for Vinyl Records
A good sounding master for CD production may not
be a good master for Vinyl Record pressing because of
limitations that are specific to vinyl records.
The information provided below is for reference purposes
only and Precision Disc is not responsible for the
manner in which you apply this information to your
project or for the subsequent results. For those who are
not experienced with the mastering requirements for
vinyl records we strongly suggest you work with an
RETURN TO VINYL RECORDS 'HOME' ]
- Try not to exceed
the maximum recommended playing lengths per side, as
longer playing times will lead to a decrease in
recording level and dynamics.
Standard playing times for vinyl records as supplied
by Precision Disc are as follows:
» 7" vinyl at 45 rpm : 4.5 minutes per side
» 7" vinyl at 33.3 rpm: 6 minutes per side
» 12" vinyl at 33.3 rpm: 22 minutes per side
(including gaps between songs)
While creating 7" vinyl formats at 33.3 rpm is an
option, the possibilities of the recording and
reproduction are most limited at this format. If
there is no other solution you have to take into
account that the audio quality of the final
product could be in some way compromised - this
is because low groove speed limits the recording
level and causes a greater decrease of the high
frequencies into the middle of the record and can
also cause higher distortion levels. Due to these
limitations EQ and Level could be affected.
- All bass frequencies
must be centered (below 150 Hz). Phase issues in the
bass frequencies can cause a collapse of the groove,
causing a skip.
- Tame sibilance. Too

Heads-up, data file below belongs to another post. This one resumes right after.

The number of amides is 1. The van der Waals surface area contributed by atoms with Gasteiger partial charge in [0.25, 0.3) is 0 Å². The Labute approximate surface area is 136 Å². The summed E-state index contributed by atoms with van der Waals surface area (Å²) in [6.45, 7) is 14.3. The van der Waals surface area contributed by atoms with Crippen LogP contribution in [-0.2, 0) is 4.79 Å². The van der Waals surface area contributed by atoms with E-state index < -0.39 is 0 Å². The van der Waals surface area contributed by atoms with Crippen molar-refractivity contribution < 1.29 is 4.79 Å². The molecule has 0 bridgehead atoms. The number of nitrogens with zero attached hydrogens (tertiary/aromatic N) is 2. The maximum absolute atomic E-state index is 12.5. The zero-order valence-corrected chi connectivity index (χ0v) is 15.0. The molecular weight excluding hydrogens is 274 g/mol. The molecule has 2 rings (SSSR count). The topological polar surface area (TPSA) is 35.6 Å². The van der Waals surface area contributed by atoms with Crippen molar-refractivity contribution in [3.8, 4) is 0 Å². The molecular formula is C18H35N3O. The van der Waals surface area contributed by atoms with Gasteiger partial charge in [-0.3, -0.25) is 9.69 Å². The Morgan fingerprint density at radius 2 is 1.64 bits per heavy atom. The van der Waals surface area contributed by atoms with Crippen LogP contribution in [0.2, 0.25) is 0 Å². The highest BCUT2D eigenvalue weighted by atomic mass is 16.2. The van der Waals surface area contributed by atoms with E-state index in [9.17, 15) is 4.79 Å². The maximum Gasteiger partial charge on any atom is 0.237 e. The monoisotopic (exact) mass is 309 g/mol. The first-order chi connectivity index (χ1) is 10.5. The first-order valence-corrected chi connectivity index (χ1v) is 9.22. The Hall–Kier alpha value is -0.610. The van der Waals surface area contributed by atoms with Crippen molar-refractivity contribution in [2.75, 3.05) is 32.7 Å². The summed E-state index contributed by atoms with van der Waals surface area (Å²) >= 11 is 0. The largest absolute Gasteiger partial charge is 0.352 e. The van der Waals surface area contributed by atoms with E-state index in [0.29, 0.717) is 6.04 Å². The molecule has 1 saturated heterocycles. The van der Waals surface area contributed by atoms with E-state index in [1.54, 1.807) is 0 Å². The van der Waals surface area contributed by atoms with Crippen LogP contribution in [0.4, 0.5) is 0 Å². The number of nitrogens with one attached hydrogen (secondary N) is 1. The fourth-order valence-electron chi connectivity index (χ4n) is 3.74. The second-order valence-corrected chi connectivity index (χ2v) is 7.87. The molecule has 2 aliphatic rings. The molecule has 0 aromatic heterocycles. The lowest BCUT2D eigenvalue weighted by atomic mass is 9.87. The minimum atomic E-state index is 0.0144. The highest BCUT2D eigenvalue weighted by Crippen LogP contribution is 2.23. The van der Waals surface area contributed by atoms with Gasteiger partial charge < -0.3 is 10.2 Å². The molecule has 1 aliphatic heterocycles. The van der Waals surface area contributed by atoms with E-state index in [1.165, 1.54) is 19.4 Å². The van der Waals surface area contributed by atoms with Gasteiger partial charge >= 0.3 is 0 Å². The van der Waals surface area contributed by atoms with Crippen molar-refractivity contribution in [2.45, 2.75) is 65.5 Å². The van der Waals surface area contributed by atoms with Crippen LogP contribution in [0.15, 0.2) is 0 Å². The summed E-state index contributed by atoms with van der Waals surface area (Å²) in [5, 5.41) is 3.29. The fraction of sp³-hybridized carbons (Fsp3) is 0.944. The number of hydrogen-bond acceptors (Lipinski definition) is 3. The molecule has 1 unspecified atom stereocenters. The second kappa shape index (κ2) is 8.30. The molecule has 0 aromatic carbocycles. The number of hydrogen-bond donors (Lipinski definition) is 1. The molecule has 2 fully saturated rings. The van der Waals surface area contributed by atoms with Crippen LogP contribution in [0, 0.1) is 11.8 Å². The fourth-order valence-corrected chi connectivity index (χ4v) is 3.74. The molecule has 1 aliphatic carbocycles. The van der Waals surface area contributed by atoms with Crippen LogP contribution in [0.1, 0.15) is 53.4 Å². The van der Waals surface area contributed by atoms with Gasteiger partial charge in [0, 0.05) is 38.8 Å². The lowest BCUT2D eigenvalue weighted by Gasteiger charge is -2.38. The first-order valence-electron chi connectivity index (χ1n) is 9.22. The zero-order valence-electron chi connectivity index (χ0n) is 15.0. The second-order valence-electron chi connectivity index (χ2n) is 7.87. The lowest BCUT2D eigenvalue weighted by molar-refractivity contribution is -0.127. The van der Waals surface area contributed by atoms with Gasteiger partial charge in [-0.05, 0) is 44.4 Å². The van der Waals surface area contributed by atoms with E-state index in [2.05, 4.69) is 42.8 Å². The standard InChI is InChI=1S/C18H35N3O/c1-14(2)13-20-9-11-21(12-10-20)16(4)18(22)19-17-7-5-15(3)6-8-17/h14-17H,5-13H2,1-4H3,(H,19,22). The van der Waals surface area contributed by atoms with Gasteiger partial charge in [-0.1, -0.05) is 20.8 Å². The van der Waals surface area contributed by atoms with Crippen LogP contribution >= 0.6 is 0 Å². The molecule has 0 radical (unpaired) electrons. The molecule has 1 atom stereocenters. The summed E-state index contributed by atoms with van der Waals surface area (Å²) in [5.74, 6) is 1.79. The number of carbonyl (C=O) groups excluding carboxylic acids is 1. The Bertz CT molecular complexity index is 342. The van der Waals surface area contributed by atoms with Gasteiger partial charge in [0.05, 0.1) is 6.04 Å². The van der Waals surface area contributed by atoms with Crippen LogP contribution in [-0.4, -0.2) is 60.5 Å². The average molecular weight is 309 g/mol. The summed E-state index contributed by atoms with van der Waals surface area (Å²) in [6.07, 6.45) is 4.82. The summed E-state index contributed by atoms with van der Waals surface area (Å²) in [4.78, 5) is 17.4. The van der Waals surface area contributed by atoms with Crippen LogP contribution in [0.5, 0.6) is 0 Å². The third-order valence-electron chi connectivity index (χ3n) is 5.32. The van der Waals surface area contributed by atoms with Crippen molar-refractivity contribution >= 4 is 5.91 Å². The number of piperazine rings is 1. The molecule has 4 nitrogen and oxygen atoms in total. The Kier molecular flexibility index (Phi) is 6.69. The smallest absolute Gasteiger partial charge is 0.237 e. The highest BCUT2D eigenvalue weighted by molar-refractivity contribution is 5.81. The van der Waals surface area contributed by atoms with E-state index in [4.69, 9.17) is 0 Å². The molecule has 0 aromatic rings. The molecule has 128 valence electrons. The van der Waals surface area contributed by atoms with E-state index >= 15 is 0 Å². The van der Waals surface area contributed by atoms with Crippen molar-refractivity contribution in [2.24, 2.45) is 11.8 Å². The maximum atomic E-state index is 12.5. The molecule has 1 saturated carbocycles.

much sibilance will cause distortion on playback.
This should be addressed at the mix level for best
results. Additional de-essing during the
pre-mastering stage and cutting process may be
- Avoid excessive high
frequencies. Excessive frequencies above 15 kHz can
- Do not boost
frequencies above 10 kHz.
- Try to avoid using
psycho acoustic processors to an excessive degree.
- If your recording
substantially differs from natural sounds, which is
caused by spreading out the energy in the acoustic
zone, there is a risk of audible changes to the
sound during the transcription. This is due to the
limitations of mechanical recording processes and
example be caused by singing adjusted by processors
or electronically generated effects.
- Do not "clip"
waveforms. This technique is often used in CD
mastering to achieve a hot level, can translate to
distortion when cut. If a re‐cut is requested on a
record cut with clipped audio, it will be fully
- Avoid too much
limiting. Too much brick wall limiting can cause
distortion in the cut. Re-cuts requested due to
distortion on material that has been excessively
brick walled will incur additional costs if not
resolved before manufacturing.
- A distorted master
will likely sound more distorted when transferred to
vinyl. Watch the distortion on the mix.
- Keep in mind that
due to the limitations of vinyl, by the time you
reach the inside of a 12” record the frequency
response is down ‐3db at 15 kHz. Sequence your
master accordingly. It is best to put quiet songs or
ballads on the inside. Try to avoid sequencing the
loudest song as the last track.
- Supply your audio on
CDR conforming to the standard 16 bit 44.1 kHz
standards. Audio not supplied to standard may be
rejected or incur additional charges.
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Disc Manufacturing Corp.
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